Drawing a pistol from its holster is one of the most dangerous movements you can make with a gun. Speed and safety don’t go together at first. The drawing sequence needs to be somewhat "broken" into different movements, executing them slowly one by one in order to be familiar with them when the time will come to perform a single, fluid, fast move. We aren't looking for speed, at least not immediately; it will come natural once we learn to get rid of all "empty" movements, uncertainties and all other possibly dangerous mistakes. First thing first: a gun should always be carried in a holster, no matter the model − any other way, we'll surely look like some kind of film noir detective, but we'll have a hard time drawing our gun, and it'll be dangerous. Two carry alternatives definitely stand out among others as of practicality: either you use an external holster positioned on your "strong" hip (eg. on the right if you're right handed, on the left if you're left-handed), or you use an inside-the-pants holster to becarried between your hip and your pants' waist. This kind of holster will allow better concealment, but will also make the draw slower, and about for the same reason we don't recommend either shoulder holsters or cross-draw carry: what you manage to achieve in the shooting range with these holsters could be difficult to repeat in high-stress situations, and they pose a higher risk to point the gun towards unsafe areas when drawing, which could result in injuries or death for yourself or innocent bystanders.
Unlike most people may think, subcompact pistols don't always work well for concealed carry, and most notably won't work with big-handed shooters; for the same reason, small-handed shooters won't be comfortable with full-size pistols, and if you can't get a good grip on your pistol, it won't be aligned with your forearm and aiming would require corrections − which of course you won't have the time to make in a life-or-death situation, and as a result your most important shots will end up out of target. If you can choose, avoid following the trends and "fashions" of the industry's latest "coolest" things − let alone what you see in movies! − ad choose a model that you find most appropriated for your hand, linking the anatomy of fire and the right caliber to the necessities and dimensions which allow you to get a good grip of your weapon. You should bear in mind that revolvers allow you to adapt the grips by replacing the grips and some guns have interchangeable backstraps.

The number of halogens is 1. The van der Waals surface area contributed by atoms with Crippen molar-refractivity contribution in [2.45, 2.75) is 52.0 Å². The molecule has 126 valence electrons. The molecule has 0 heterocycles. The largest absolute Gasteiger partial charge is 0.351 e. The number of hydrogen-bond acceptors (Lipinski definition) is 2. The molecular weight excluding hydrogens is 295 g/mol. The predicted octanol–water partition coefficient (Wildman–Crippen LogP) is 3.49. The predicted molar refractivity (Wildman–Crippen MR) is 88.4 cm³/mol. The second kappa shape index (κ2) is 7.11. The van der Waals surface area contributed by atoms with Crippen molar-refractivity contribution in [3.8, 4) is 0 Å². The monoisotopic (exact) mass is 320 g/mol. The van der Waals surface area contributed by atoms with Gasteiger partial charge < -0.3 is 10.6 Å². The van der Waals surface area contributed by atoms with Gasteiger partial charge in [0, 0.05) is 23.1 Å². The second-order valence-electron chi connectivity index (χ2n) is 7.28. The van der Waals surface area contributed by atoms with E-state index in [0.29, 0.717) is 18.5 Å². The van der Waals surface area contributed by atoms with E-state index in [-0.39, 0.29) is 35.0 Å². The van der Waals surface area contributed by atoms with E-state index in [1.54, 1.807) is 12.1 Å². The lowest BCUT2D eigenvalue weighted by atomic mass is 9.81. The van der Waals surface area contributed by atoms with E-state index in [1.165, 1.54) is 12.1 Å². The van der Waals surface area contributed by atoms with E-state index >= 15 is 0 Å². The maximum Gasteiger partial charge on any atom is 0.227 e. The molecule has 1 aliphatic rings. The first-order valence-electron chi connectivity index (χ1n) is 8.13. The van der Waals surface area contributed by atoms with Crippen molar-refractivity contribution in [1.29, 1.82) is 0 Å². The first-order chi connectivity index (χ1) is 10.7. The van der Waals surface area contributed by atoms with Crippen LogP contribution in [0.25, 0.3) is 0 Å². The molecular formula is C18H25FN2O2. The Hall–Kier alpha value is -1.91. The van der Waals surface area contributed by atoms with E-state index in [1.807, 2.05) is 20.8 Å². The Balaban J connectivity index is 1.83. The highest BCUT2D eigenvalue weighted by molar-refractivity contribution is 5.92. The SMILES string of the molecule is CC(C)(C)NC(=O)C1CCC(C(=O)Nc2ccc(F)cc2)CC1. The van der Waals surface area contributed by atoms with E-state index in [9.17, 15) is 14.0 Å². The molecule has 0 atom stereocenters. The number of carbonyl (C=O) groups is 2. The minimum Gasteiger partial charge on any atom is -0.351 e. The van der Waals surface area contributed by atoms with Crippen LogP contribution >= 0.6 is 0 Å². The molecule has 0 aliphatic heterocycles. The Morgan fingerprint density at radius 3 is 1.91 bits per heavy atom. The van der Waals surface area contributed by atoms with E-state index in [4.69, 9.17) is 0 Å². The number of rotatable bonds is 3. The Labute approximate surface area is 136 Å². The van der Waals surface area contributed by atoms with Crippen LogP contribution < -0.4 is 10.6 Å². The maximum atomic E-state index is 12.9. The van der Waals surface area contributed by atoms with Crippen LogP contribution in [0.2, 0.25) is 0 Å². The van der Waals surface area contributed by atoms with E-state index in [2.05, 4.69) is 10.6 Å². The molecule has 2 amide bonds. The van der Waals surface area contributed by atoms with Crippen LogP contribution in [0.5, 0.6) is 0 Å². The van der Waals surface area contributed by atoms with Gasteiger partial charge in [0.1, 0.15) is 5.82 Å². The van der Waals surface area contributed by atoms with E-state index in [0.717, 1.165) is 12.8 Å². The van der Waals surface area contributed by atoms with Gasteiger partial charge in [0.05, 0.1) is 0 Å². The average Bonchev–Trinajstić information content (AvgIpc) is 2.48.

The first movement consists in grabbing the gun with the strong hand, which will hold the grip with the middle, annular and little fingers. The adductor muscle of your hand should, in this phase, remain in contact with your hilt and leave no space between the hand and the gun. The index finger should be kept along the holster. Since we are not talking about sport shooting, the force applied onto the grip needs to be consistent. The second movement consists of factually taking the gun out of the holster. The supporting hand will be kept resting against the sternum − not just to be able to "intercept" and support the strong hand for two-handed shooting, but also to keep it out of the way, and at the same time ready for other tasks, such as drawing a flashlight. Some so-called "experts", especially in Europe, state that this position will "protect" your heart from a possible incoming gunshot... but there's no real need to discuss such rubbish, isn't it?
The gun will be drawn from the holster with a joint movement of the forearm and the shoulder muscles; as soon as it's out of the holster, you should rotate the gun on its own axis, and at the same point you may use your thumb to disengage any manual safety that the gun may have − and which we strongly advise against, by the way. The rotation will bring the gun forwards, at the hip height, in the direction of the target, in order to aim at the opponent as soon as distance between you and him decreases. At this point, the index finger should already be in contact with the trigger.